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Soundtrack review: Early works (Abel Korzeniowski – 2016)

Film scores

Soundtrack review: Early works (Abel Korzeniowski – 2016)


I love discovering the beginnings of my favorite composers. It’s one of the most fascinating things for me; even if the beginnings might be stumbled or raw or not as exciting as their works now it’s still my favorite journey to take. It’s just the way I am; it’s not just about film music. I love to watch the first episode of a TV show immediately after I’ve watched the last; I love to see how characters met and how they looked at each other with me knowing what was to come. I love reading my early writings or remembering my first days in this place or the other. So Caldera Records’ initiative to release the “Early works” of Abel Korzeniowski on this 2CD collection was right up my alley and I couldn’t wait to take this journey.

It’s very easy for me to connect with “I served the king of England” from the beginning because of the Easter European flavored instrumentation and vibe. The accordion and dulcimer make me feel like home and all that’s missing is the gypsy violin. Somehow the music also has a Celtic flavor or at least that’s how it sounds to me and I am a happy listener. The story is set in Prague during the Nazi occupation and the early days of communism while a prospective hotel employee tries to make his fortune as alternating regimes make little sense for him.

The harmonica that takes center stage in “Dumka” brings a sadness I am accustomed to. It sounds like the proper music to show us someone who tries to get by in hard times. I feel the World War II setting as I listen to the violin which accompanies the harmonica. Some moments from the music written for this play also make me think of Goran Bregovic’s scores for Emir Kusturica movies. Once again for me this is a very familiar and special sound and if you aren’t into Eastern European music and instruments it might seem strange or exotic to you. To me, “I served the king of England” has a nostalgic factor and feels like wearing worn but very comfortable clothes. The melancholy in these cues will speak to everyone and I am sure you will all appreciate the way the music feels personal and intimate rather than express the changes and turmoil of the outside world.

“The odyssey” is a play version of the Homer epic poem. It sounds strange to have this in play format especially when you consider the volume of the work but I guess someone had the courage to tackle the project and be successful with it. The saga of Ulysses benefited in 2005 from the music of the one who will become one of the best and most successful composers from the acclaimed Polish school of film music.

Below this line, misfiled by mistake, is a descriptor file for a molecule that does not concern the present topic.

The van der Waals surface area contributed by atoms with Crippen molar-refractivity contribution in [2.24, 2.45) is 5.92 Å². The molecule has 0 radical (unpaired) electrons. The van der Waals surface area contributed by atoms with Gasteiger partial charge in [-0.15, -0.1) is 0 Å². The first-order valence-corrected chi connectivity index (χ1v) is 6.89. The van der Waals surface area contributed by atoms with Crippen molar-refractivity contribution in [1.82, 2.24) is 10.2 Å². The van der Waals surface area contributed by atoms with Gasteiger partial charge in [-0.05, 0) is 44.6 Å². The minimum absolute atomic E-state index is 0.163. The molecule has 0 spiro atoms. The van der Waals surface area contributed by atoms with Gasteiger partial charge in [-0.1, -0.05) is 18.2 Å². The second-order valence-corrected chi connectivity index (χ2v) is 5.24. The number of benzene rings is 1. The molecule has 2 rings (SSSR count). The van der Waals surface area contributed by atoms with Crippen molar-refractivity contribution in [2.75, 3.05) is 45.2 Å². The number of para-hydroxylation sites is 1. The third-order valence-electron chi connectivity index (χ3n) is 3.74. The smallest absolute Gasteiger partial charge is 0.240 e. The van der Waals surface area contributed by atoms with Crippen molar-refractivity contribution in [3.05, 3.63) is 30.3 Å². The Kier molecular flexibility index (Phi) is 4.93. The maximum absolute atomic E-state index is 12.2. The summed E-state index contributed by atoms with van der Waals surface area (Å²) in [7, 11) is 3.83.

If I had heard “Odysseus’ theme” 11 years ago when it came out…if I had been in the theater hall for that play or somehow been able to hear these magical sounds I would have frantically searched for the composer and I wouldn’t have rested until I knew who he was. I would have chained myself to the music of the one who could put so much emotion and tenderness in a cue, someone who can write a theme that goes straight to my heart. And that was just the opening theme. I would have wondered then who is the composer who can built a time machine like this and transport me to ancient times with such force and determination; who can conjure a brand new world around me with the sounds of woodwinds and distant drums that create an almost mystical atmosphere. “Circe” is another stunning piece that just hypnotizes me.

It’s not all magic and fantasy in “The odyssey” but the score is getting more and more real as the cues go by. The sounds of horses and crowds chanting the screaming add to the appeal of the music and I feel as if I’m actually in that theater watching the play enfold. I am charmed by “Penelope’s theme” and I am wondering why anyone hasn’t released this score until now. I’m glad Caldera did and took this treasure out of the attic.

“Kafka” starts the second CD and Abel Korzeniowski says that this is the favorite play he worked on. He remembered the play happening with just 6 actors on a tiny stage in the cellars of a 700 year old town hall in Krakow. The play was written in the same bizarre and surrealistic manner in which Franz Kafka himself used to write. Abel of course had to deliver a score to match.

Here as well I recognize a special kind of instrument that delivers charming and hypnotic sounds, the harp. There were only six actors on the stage and there might be even fewer instruments on a cue like “Memories” but they work together so well that there’s no need for anything else. We are in the land of the bizarre so I can imagine the violin, the harp and the piano sitting together and having a conversation or acting their parts. The trumped joins them with her story and I wish I had the memory of hearing this cue in context.